You Are Your Choices

Published online: Jan 28, 2022 Articles Buzz Shahan, Chief Operating Officer, United Potato Growers of America
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This column appears in the January 2022 issue of Potato Grower.

Brian grew up in the Bronx, New York, in a tough neighborhood that traps many of its residents in unending poverty. Brian dropped out of high school his sophomore year and took a construction job. Evenings were spent in a local bar cheering his favorite sports teams and placing bets on everything from pool games to sports games. After three years on that treadmill, Brian’s girlfriend was expecting a baby. Considering that a human being was about to enter the world with no one to look out for it, and that he was responsible for creating the child, Brian grew up.

While not a scholar, Brian was a quick learner. Throughout his construction work experience, as his boss switched him from job to job, Brian picked up detail after detail of how the construction business works: not how to build a skyscraper but how the business of building a skyscraper works. He discovered that manuals existed regarding construction’s rules and regulations, and he studied them. He studied engineering methods. As his education continued and as he observed how projects he was working on were mismanaged, he concluded that, were he to manage a project, he would do it differently. He would do it better.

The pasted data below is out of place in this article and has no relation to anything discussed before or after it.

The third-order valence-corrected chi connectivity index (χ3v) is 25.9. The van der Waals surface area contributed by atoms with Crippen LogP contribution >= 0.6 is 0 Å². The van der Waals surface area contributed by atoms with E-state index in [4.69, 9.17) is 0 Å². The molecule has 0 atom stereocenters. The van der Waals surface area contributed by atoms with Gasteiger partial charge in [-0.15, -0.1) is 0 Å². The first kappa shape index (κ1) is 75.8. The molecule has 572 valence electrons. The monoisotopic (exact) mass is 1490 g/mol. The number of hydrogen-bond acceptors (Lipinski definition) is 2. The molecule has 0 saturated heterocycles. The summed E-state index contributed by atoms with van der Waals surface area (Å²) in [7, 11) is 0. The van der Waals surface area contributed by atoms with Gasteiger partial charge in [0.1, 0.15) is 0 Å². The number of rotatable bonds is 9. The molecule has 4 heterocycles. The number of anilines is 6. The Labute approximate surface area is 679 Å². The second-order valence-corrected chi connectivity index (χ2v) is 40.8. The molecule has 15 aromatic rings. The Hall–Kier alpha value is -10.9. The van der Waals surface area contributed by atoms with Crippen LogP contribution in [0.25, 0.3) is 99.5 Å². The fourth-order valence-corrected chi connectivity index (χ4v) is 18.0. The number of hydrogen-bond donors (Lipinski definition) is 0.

When that opportunity came, things turned out as he knew they would; the projects he managed were completed faster than expected and under budget. After that happened a few times, Brian approached his boss and asked for a raise. If not a raise, then some portion of the savings he produced. He was turned down. This was the bosses’ money to pocket, not his. Brian quit and started his own company.

This is a true story and goes on as you expect. Brian became successful in the construction business. Brian, his wife of 40-plus years and his children, a boy and a girl, have all had lives far different than they would have had Brian made different choices. In a literal sense, Brian became his choices.

Wherever you are and whatever you are doing, you are exactly where your choices have placed you. Certainly, reversals and miscalculations happen. Still, how you responded to past adversities and past successes place you where you are today. Like Brian, you are the accumulation of your choices.

This begs the question: By what standards do you measure your choices? It makes sense that higher standards for choice produce better results than lower standards. If you’re in the business of producing and/or selling potatoes, immersion in market data is the best choice you can make in terms of guaranteeing consistent returns for yourself or for those you represent. It’s hard to imagine a person unwilling to do that, isn’t it? It’s hard to imagine someone choosing to produce for and sell into an inelastic (stable demand) market without knowing what their portion of total production should be to guarantee consistent returns.